On Mon, Jun 28, 2021 at 07:33 PM, Rod wrote:
Why would you need to bring a laptop to the interview?-
I am not saying one is, or is not, required to bring any specific thing to an interview. That being said, whatever it is that you would typically use as your at-home note-taking method is something you should have. There's nothing wrong with taking notes during an interview.
And, getting away from the legalistic side of things, you have to realize that many employers have no idea what reasonable accommodations are (regardless of the specific disability involved) because they've never had to provide them in the past. And even those that do know about screen readers, braille displays, and the like are very unlikely to have same available to you during an interview process unless some formal on-computer exercise is a part of their process, and it seldom is.
There is the distinct possibility that you can impress them, greatly, with your own impromptu demonstration of your own technology and using it for tasks routine to the setting in which your seeking employment. Many individuals have never, ever seen or heard a screen reader or encountered someone using one. And that's not due to malice, but because those who do use this technology are a small, very small, minority of the world as a whole. It's unrealistic to expect that your average Joe or Jane "on the street, or in the office" will have even the slightest exposure to assistive technologies.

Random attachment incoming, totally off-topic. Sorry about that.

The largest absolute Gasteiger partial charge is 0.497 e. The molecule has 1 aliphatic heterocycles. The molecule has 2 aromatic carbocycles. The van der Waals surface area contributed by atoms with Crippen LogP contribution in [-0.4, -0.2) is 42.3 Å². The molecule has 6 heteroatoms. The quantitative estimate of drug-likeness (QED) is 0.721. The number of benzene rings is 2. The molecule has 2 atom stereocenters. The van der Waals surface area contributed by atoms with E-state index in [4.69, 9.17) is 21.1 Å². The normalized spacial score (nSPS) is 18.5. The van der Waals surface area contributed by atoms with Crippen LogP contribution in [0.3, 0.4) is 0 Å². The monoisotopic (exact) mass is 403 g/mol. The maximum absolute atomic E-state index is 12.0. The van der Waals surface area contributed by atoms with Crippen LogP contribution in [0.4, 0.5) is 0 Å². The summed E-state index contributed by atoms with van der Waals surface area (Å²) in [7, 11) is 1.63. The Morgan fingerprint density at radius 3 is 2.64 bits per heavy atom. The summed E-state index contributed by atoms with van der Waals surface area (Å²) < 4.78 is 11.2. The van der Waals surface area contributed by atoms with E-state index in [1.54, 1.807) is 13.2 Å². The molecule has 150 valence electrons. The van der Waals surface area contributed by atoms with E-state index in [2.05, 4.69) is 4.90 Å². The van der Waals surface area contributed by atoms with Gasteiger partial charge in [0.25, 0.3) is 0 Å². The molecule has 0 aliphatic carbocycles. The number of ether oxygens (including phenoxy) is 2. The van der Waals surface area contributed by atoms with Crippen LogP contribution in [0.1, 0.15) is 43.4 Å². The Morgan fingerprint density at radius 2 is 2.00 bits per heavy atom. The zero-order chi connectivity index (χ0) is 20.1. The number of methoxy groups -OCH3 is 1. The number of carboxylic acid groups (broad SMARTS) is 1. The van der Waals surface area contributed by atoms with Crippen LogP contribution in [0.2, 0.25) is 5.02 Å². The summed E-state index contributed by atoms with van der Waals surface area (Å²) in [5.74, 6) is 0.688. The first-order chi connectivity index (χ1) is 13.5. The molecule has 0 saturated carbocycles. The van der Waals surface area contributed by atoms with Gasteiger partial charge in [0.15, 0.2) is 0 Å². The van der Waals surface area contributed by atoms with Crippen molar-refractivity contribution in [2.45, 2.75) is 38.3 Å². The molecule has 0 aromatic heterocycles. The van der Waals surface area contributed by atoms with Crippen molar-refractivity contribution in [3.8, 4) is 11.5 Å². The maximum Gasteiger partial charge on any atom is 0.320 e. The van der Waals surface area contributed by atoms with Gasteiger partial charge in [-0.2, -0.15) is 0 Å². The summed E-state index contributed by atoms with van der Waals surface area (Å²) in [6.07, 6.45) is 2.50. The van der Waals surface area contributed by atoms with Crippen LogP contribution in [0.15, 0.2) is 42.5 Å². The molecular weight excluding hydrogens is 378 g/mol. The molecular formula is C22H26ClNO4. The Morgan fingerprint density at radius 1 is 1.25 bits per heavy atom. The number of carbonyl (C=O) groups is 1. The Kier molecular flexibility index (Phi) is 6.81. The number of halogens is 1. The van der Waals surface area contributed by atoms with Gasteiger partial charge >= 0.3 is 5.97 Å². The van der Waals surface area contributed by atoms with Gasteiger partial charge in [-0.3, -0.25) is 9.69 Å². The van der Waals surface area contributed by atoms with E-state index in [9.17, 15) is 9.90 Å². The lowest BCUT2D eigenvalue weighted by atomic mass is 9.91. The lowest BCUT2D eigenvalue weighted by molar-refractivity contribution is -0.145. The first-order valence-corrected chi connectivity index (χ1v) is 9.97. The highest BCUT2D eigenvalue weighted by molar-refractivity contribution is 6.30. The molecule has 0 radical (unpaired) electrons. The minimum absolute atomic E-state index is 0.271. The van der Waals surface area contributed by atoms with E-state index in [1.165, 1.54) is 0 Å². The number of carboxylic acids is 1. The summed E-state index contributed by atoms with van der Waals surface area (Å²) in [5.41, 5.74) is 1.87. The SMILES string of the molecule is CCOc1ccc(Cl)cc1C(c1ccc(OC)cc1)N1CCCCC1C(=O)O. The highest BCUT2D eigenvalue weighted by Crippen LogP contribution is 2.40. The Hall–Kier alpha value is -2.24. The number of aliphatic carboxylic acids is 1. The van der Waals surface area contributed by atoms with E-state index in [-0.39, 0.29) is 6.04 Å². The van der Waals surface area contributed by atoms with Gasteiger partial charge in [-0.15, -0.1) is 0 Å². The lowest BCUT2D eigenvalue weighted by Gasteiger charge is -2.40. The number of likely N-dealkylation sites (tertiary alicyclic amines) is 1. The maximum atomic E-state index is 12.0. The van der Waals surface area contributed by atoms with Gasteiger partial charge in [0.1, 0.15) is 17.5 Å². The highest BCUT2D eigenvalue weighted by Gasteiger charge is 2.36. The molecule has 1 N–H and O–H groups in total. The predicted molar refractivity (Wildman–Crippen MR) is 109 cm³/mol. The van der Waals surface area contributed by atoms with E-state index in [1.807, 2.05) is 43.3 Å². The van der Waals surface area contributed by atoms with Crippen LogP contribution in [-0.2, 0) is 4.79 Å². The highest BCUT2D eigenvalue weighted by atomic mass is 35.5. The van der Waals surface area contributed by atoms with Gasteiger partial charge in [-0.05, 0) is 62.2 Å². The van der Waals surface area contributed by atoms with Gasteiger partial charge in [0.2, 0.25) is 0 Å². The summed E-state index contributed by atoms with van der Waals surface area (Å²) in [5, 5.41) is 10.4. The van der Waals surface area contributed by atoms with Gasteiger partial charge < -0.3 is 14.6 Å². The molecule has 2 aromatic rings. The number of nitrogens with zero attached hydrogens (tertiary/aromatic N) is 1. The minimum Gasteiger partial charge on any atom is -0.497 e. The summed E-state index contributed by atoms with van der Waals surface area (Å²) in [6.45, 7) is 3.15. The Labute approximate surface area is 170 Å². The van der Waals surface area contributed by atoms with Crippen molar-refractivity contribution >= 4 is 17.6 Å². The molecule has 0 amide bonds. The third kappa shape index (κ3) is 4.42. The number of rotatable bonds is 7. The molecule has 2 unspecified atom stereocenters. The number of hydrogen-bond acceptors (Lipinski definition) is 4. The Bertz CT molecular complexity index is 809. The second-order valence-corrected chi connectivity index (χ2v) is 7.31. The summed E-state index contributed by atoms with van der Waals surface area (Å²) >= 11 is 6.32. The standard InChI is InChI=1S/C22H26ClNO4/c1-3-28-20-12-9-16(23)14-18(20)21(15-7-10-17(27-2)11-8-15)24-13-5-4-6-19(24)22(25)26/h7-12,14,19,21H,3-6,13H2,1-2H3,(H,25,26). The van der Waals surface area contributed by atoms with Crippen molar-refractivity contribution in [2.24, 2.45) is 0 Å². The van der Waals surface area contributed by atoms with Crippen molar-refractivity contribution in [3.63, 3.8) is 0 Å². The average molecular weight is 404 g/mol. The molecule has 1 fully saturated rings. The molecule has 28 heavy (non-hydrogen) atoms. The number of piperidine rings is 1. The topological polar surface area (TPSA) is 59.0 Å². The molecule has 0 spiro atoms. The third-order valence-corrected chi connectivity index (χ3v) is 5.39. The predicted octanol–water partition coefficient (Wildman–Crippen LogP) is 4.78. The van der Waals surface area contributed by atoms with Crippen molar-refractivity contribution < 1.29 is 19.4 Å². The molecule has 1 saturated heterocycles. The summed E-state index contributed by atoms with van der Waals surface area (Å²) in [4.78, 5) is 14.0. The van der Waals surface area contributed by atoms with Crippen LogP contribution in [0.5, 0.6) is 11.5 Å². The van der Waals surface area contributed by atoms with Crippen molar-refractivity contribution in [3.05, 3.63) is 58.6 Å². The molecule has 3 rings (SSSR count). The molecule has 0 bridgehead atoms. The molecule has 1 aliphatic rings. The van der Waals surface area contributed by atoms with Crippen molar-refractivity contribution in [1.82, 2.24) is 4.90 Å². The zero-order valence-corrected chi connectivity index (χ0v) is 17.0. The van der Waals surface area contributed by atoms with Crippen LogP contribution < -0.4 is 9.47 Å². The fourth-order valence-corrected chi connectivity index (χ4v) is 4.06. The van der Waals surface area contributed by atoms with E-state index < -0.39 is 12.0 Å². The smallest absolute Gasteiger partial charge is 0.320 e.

And none of the above is saying or suggesting you must, or should, feel pressured to put on the proverbial "dog and pony show." If you don't think that anything specifically related to technology or the use of same will come up as part of an interview then leaving everything at home is fine. But if you suspect is might, being able to put on your own display to impress them certainly is not going to hurt.
Most sighted people are completely ignorant about what individuals who are blind are capable of. And that's because they don't know any, and it's very easy to go through life not knowing anyone who's blind beyond the very infrequent casual encounter. Strutting your stuff in an interview is a part of what's expected, along with tooting your own horn. It's not a time for modesty, but for showing what you've got that the employer wants.
Brian - Windows 10, 64-Bit, Version 21H1, Build 19043
It is better to be hated for what you are than to be loved for what you are not.
~ André Gide